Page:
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In a new era of third-party reproduction, courtroom decisions concerning what to do with frozen embryos when a couple calls it quits continue to trailblaze across the nation.
In Northern California, San Francisco Superior Court judge Anne-Christine Massullo sided with Stephen Findley, the ex-husband of Mimi Lee, agreeing that the five cryogenically frozen embryos created by the couple in the wake of Lee’s breast cancer diagnosis should be destroyed pursuant to the agreement signed by the couple at the fertility clinic. Regardless of Lee’s infertility due to breast cancer treatments, Judge Massullo told the parties that a “deal is a deal” when they signed the consent form stating that the five embryos would be destroyed in the event of a divorce.
While Judge Massullo was sympathetic to the fact that Lee’s embryos were her only chance to have biological children, the contracts she signed superseded her legal plea. In Mercury News, reporter Howard Mintz was quick to point out that while the ruling is not deemed as “final,” it is unlikely to change. Unless the appeals court steps in, the embryos will be destroyed.
The judge indicated, “The court holds that while Lee might have a right to procreate in other circumstances not before the court, she does not have a right to procreate with Findley.”
I agree with the court’s ruling. The consent form was very detailed and thorough regarding disposition of embryos upon death or divorce. The couple was counseled by fertility clinic staff members on each point so they weren’t rushed and made mindful decisions. Both parties initialed each disposition section and signed the document.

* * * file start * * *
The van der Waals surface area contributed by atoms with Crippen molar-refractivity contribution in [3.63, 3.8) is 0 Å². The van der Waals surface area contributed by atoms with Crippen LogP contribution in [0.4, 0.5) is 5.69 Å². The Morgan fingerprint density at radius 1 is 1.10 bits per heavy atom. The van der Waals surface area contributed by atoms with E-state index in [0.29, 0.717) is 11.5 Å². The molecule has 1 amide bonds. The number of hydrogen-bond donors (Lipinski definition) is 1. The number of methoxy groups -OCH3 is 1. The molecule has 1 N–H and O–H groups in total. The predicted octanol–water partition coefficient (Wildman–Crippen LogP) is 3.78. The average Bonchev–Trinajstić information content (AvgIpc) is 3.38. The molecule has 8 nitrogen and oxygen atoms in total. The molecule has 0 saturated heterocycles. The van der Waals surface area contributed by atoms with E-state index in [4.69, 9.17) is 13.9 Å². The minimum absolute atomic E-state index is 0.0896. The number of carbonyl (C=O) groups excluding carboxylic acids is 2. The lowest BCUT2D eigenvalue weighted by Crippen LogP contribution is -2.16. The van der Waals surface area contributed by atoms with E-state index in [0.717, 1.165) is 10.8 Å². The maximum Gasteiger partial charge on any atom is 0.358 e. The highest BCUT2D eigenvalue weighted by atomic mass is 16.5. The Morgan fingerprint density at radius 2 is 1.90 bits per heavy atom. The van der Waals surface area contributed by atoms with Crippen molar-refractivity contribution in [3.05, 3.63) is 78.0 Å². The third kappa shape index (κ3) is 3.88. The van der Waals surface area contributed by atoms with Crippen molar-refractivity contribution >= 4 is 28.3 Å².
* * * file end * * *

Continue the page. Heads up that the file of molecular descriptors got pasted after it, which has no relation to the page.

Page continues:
In my opinion that should count for something, and thanks to this judge, it does.
Mintz wrote that Lee’s lawyers told the judge that their client, “…went through freezing the embryos to ensure ‘motherhood would not be a casualty of cancer.’”
However, this argument, while sympathetic, didn’t sway the judge.
The judge went on to write, “It is a disturbing consequence of modern biological technology that the fate of the nascent human life, which the embryos in this case represent, must be determined in a court by reference to cold legal principles.” She continued, “The role of a court here at the intersection of a constitutional statute and the agreement of two competent adults is clear.”
What occurred in this California courtroom is taking place around the nation. This past summer, an Illinois appellate court ruled that Karla Dunston, a cancer survivor like Lee, could use the embryos created with her then-boyfriend in order to have biological children. The key difference in that case, however, was that the court found there was an oral agreement between the parties that Dunston could use the embryos in the event of the couple’s separation, and that the ex-boyfriend would then be viewed as a sperm donor.
The ruling in favor of Findley bodes well for Sofia Vergara in her legal battle to ensure that ex-fiancé Nick Loeb cannot use embryos created by the couple during their relationship. While the contract signed by Vergara and Loeb did not specify that the embryos were to be destroyed in the event of separation, it stated that the embryos were only to be used upon mutual agreement. Under the rubric established by Judge Massullo, since Vergara is vehemently opposed to Loeb’s plan to implant the embryos in a surrogate, Loeb should lose his plea. Especially considering that Loeb, unlike cancer survivor Lee, has no compelling reason why the contract should be invalidated to protect his only chance for biological offspring, it is very unlikely that the judge will rule in his favor.